By New Europe
The European political newspaper
Promoting muscle regrowth after injury, helping premature babies become strong enough to leave hospital, improving sleep quality and creating social bonds. The power of massage is far more wide-reaching than you ever imagined, say the experts at Aspria
Most people see massage as a way to ease aching muscles, to unwind and to promote better sleep – but in fact, there are many other reasons to have a massage that you’ve probably never heard of before.
#1 – Massage can stimulate muscle regrowth
Massage can boost the regrowth of muscle tissue after an injury, by stimulating protein production in cells.
This in itself is an interesting finding, but it gets even more intriguing. According to the US researchers behind this study, if you injure a limb and it cannot be massaged, you can still benefit from this muscle growth phenomenon: they found that when the opposite, uninjured limb was massaged, muscle in the other leg – that is, the injured, non-massaged limb – also grew faster.
shutterstock#2 – Massage can boost growth in premature babies
A 2015 study found that twice daily 15-minute massage therapy sessions, over a period of two weeks, significantly increased weight gain, height and head circumference in premature babies. The number of bowel movements also increased, and infants were discharged sooner from hospital.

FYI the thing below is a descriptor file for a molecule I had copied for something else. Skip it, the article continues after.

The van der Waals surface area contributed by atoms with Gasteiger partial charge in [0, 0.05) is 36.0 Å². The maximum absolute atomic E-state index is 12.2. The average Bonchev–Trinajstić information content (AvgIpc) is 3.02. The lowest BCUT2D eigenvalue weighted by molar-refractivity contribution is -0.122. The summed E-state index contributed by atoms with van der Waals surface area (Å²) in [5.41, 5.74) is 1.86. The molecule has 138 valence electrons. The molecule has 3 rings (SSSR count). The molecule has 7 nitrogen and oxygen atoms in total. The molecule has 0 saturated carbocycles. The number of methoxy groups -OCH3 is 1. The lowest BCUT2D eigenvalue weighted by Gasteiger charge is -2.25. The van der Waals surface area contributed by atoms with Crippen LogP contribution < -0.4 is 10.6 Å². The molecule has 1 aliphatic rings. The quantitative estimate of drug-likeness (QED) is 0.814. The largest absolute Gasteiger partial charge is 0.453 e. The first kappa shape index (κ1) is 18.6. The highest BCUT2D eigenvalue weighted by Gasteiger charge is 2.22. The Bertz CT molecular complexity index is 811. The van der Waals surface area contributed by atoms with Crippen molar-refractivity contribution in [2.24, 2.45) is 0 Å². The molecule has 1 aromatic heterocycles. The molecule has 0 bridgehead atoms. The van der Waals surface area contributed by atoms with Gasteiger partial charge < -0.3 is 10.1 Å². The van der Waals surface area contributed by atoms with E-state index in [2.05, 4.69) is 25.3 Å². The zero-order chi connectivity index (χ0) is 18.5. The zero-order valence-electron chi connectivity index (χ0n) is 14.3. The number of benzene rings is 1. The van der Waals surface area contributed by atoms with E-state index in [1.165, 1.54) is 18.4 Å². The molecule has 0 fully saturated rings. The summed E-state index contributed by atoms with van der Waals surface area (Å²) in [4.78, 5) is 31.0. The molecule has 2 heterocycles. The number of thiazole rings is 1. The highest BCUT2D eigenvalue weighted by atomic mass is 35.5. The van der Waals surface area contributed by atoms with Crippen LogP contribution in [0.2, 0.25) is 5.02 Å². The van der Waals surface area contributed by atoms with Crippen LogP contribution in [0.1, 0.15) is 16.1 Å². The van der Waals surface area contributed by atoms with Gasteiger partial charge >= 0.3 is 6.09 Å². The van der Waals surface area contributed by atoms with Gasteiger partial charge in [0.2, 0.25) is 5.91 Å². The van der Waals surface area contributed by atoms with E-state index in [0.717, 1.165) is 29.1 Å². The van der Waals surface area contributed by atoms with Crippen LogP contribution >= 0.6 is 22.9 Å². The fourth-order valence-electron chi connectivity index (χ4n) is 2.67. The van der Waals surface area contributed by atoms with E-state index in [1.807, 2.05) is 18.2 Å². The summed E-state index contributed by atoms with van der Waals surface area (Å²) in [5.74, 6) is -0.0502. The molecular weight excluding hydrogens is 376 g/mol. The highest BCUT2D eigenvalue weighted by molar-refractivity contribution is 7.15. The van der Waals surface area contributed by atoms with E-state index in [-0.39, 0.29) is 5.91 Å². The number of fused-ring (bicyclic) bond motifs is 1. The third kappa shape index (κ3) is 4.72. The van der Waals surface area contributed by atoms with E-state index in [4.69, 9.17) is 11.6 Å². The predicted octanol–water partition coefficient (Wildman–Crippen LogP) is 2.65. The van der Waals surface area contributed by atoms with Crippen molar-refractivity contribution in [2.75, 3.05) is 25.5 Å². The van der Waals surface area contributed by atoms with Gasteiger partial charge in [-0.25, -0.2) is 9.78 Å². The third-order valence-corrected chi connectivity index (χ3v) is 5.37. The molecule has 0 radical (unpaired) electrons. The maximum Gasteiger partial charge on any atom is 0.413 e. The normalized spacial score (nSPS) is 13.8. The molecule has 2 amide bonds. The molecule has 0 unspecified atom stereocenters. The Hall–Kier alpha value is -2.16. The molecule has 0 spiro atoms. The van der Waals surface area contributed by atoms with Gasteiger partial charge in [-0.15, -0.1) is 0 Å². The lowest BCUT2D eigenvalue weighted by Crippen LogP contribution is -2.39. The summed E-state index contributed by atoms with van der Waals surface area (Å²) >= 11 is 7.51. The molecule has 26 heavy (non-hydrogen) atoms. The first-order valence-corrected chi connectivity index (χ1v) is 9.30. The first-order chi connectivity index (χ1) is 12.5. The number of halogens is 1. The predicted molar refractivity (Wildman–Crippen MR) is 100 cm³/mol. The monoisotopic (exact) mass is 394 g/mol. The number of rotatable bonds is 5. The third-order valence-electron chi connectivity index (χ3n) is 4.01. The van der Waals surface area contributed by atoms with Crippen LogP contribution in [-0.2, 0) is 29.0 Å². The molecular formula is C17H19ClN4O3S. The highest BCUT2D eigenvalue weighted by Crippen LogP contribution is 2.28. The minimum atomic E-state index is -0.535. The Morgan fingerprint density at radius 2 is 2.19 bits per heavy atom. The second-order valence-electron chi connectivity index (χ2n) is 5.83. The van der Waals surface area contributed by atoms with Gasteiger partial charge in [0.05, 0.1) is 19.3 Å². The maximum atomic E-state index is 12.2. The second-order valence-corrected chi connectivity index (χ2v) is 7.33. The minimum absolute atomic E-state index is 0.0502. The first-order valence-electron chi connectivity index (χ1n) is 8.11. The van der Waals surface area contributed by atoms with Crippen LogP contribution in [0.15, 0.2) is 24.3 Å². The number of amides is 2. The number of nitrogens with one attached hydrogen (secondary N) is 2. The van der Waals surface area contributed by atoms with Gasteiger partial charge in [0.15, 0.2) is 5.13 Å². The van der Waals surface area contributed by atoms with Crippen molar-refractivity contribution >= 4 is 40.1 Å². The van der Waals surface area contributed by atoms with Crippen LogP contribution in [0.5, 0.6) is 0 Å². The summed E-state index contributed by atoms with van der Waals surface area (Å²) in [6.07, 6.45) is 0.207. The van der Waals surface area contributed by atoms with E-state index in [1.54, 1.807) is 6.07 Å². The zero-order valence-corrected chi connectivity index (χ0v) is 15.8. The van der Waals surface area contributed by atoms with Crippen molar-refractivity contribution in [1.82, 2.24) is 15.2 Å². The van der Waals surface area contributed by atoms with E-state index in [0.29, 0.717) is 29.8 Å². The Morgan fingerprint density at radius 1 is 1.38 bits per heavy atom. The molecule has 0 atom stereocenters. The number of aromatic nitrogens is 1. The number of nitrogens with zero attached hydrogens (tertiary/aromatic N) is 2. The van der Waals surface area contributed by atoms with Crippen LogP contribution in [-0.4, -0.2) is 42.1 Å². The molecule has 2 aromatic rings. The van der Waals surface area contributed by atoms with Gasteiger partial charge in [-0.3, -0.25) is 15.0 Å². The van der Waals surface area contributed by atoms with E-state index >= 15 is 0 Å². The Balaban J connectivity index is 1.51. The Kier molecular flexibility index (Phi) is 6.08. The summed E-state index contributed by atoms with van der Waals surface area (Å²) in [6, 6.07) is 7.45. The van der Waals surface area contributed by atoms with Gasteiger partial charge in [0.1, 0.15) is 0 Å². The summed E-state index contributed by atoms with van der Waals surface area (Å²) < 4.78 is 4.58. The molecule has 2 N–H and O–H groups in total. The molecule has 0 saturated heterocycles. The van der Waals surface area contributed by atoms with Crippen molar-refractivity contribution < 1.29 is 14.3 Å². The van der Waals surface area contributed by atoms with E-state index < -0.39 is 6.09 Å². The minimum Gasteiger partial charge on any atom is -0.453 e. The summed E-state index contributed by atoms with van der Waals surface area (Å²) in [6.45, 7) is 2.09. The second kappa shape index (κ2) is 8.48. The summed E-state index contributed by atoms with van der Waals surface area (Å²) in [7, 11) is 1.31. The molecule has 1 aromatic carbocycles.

Indeed, the findings were so significant that the study authors recommended all NICU nurses be trained in massage therapy techniques, so all pre-term infants could be given this treatment.
shutterstock#3 – Massage can improve sleep
You’ve probably experienced for yourself how a relaxing massage can promote a great night’s sleep, but there’s research to show particular benefits for specific groups.
Daily massages for full-term newborn babies, by their mothers, has been shown to improve the sleep patterns not only of the infants, but also of their mothers.
Similarly, for autistic children, studies have shown how massages given by parents before bedtime can improve the children’s sleep – they go to sleep faster, stay asleep for longer, and wake less during the night.
shutterstock#4 – Massage is medicine
The above are just a handful of the many hundreds of studies reporting the extensive benefits of massage. The list of goes on and on…. lower blood pressure among those with hypertension and pre-hypertension; improved perceptions of self-efficacy among multiple sclerosis patients; reduced labour pain among women giving birth; improved movement in Parkinson’s sufferers; a positive impact on lung function among asthmatic children…
One could even go so far as to say it’s a form of complementary medicine – one that offers an unparalleled range of proven health benefits for the whole of society